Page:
Two Particular Ways to Go
Chuck Berry: The Chess Box (Chess '88)
Starting at age 29 in 1955, Chuck Berry recorded plenty, mostly for Chess in Chicago, a spin in the Caddy from his St. Louis home. Many of these recordings were epochal, others pretty great. But quite a few fell short. In the golden age of Top 40, his albums were afterthought product, filled out with autopilot instrumentals, threadbare covers, wan novelties, and temperate lounge blues. So Chuck Berry's natural longform is the best-of, compelling fans to buy his classics over and over. This 71-track threefer from the innocent days when box sets meant something slackens slightly on the back half of disc two by indulging Berry's blues dreams. But disc three documents the renaissance that followed his release from an 18-month bid on a trumped-up prostitution charge in late 1963. The unsatisfied "No Particular Place to Go" and the pot-dealing action thriller "Tulane" aren't iconic like "Johnny B. Goode," but their artistry, invention, and humor are unsurpassed, and "Tulane" led directly to "Have Mercy Judge," the only important blues he ever wrote. A
Chuck Berry: The Definitive Collection (Geffen/Chess '06)
Greatest Hits. Golden Decade. The Great Twenty-Eight. Fans bought each vinyl comp as its predecessor wore out, but in the uncharted swamp of CD-era Universal reissues they may have missed the best best-of of all. Starting with the motorvating 1955 game-changer "Maybellene" and then fleshing out Berry's double persona‑-sly brown-eyed handsome man, a projection, and happy-go-lucky lil' 16, an invention‑-it adds two of Berry's very greatest songs to the formerly definitive Great Twenty-Eight: the completely grown "You Never Can Tell" and the sub rosa history of the Freedom Rides "Promised Land." Half of its 30-tracks-in-75-minutes‑-terse fellow, Chuck Berry‑-are pop songs as monumental as "Alexander's Ragtime Band" and "Smells Like Teen Spirit." The rest are various shades of excellent. Long-suffering Johnnie Johnson on piano and big boss man Willie Dixon on bass provide essential support. Every song here except the worthy "I Wanna Be Your Driver" is on The Chess Box. But this one's so intense. A PLUS
I didn't think he had to apply for family mebership.
As this thread ends, it must be said --
Send More Chuck Berry.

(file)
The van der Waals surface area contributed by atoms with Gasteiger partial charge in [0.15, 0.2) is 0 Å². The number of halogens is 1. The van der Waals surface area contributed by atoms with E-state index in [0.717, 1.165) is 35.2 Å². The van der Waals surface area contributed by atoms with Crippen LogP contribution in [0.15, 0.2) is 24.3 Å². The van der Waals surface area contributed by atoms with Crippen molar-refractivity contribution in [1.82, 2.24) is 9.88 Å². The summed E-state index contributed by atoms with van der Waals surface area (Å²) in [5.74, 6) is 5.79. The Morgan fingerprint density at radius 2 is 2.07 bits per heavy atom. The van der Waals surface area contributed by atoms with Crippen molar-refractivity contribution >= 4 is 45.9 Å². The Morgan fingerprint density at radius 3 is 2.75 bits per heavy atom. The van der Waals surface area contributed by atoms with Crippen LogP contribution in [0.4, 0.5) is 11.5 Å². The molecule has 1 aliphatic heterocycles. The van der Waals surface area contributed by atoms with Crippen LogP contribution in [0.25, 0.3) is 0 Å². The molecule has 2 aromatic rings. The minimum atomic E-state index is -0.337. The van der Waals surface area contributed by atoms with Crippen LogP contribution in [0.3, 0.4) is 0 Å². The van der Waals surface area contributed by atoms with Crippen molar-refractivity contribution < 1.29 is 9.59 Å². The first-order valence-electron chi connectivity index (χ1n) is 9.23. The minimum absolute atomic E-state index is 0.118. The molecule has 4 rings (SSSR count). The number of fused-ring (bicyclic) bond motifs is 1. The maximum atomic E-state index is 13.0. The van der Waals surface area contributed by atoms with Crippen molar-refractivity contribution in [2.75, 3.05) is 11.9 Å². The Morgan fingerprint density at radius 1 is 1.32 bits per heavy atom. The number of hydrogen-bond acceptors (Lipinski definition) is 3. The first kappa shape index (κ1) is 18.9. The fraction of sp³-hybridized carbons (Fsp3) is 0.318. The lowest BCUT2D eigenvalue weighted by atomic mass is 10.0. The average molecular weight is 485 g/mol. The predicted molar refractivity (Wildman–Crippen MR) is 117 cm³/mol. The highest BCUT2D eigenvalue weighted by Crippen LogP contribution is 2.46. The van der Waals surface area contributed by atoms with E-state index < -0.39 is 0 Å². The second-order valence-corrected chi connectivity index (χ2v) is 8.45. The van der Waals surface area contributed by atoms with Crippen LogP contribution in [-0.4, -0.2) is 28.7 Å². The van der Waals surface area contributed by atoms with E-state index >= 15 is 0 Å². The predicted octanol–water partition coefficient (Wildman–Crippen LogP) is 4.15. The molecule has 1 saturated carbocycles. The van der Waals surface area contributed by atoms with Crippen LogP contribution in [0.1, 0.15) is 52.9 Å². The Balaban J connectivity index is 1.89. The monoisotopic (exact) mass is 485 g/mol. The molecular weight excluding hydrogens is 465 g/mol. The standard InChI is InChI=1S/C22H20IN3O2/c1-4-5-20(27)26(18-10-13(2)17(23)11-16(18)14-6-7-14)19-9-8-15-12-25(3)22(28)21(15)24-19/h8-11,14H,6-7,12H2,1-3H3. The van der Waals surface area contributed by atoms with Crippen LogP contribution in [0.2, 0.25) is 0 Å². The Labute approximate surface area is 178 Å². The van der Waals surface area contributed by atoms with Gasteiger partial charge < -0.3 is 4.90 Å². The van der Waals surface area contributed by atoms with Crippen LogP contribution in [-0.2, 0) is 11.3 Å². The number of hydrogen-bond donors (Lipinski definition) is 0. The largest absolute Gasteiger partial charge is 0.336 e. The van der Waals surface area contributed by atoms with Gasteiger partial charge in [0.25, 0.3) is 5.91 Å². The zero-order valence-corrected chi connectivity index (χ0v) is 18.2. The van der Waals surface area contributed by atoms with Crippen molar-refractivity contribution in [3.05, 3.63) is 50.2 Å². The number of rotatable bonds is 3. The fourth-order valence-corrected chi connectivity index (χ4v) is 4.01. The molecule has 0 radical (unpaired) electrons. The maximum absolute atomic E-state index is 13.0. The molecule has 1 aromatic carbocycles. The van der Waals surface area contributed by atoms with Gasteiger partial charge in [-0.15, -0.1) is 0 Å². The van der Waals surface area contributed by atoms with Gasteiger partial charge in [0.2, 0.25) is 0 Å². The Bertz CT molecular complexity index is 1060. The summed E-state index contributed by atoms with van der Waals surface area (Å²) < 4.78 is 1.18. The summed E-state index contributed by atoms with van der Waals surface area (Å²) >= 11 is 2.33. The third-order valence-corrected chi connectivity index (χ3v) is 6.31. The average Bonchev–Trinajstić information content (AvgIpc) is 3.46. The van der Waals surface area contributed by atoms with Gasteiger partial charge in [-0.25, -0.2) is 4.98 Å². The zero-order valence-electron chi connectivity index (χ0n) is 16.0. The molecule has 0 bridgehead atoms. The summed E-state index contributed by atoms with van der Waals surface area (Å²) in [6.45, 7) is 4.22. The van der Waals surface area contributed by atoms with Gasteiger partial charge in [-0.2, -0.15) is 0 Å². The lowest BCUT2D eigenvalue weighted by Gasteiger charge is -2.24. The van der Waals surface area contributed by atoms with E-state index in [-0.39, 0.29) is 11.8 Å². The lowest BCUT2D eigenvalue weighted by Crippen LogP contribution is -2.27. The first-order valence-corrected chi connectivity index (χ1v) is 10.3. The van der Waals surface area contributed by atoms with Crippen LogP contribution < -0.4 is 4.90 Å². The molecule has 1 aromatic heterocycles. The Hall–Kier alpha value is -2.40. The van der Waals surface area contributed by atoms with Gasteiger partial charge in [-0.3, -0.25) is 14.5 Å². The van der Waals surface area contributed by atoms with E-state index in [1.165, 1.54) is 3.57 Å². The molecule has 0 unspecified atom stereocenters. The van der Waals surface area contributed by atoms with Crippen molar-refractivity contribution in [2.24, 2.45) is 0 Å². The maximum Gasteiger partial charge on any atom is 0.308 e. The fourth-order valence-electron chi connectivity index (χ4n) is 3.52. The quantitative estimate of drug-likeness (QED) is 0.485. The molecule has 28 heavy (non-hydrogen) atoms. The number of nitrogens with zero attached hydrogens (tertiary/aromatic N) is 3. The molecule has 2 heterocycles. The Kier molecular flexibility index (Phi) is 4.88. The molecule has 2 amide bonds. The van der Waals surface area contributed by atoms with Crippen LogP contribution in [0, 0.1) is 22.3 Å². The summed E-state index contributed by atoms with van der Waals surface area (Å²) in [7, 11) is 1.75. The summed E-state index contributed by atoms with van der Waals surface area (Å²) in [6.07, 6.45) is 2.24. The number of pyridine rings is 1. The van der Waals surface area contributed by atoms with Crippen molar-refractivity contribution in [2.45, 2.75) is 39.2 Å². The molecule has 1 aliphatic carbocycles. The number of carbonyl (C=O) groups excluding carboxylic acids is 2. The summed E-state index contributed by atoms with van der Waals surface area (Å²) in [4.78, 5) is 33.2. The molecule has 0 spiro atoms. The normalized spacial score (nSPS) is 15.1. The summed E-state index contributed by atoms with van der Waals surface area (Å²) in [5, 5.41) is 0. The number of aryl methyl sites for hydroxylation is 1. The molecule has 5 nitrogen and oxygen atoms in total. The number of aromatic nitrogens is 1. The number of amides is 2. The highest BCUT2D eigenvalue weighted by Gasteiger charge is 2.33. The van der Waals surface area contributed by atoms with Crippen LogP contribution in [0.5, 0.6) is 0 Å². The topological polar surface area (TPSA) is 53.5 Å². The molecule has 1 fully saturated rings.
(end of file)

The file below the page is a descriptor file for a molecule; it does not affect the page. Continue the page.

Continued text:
A firm believer in Groucho's maxim on membership, I've resisted doing this for quite a while, but
Ryan's exegesis of Cattle and Cane on One Week, One Band was um, loverly.
Thing is, I hadn't checked up on him in quite a while and I'm afraid he might be a bit too busy --
Those sneaky Brits get there early.
GOOGLE: guardian caspar llewellyn smith bob dylan tempest
Had that date circled in ink for months! On a separate note, just downloaded Young's "Decade" for just 5 bucks on A******n. RIP my vinyl copy. You gave me decades of pleasure.
Notes on some previous EW entries --
Khaira Arby, Tchini Tchini --
much more like live and a more forceful presentation overall than the previous release. Still find her a tad abstract and remote without a lyric cheat-sheet. Rarely had that problem with Oumou Sangare. Still, pulling for Arby to persevere.
And two heart-rates-up for Madonna MDNA as a workout soundtrack -- and general romp. Elton John should clip his lip (but that's been true since ... pretty much forever). As with St. Etienne, however, there's an inescapable retro cast to some of MDNA's moves. Of course she's right about the healing effects of radio -- but only in memory. The Madonna albums I keep are the ones that seem more energetic and jokey - the skips become more serious and philosophical.
For sure I'm going to the NYC show. Philly show too. My train from Philly gets in around 1PM so I get to play tourist for a few hours. Haven't been to NYC since 1990. Luckily my hotel is two blocks from the venue. If anyone knows of a nearby place to grab food and drinks before, I'd love to meet up. Most can contact me through FB, or email is jcsmall63 at g mail dot com.
So who is going to see Low Cut Connie and Wussy this weekend at the Mercury Lounge? I should buy tickets and go, right? Should I use the 'will call' service or should I have tickets delievered?
My nephew who lives in Brooklyn just tipped me off that Patti Smith will be doing a reading and book signing at the Community Book Store in Park Slope. 7PM tomorrow (Monday 8/6/12).
about the blogger
Starting in 1967, Robert Christgau has covered popular music for The Village Voice, Esquire, Blender, Playboy, Rolling Stone, and many other publications. He teaches in New York University's Clive Davis Department of Recorded Music, maintains a comprehensive website at robertchristgau.com, and has published five books based on his journalism. He has written for MSN Music since 2006.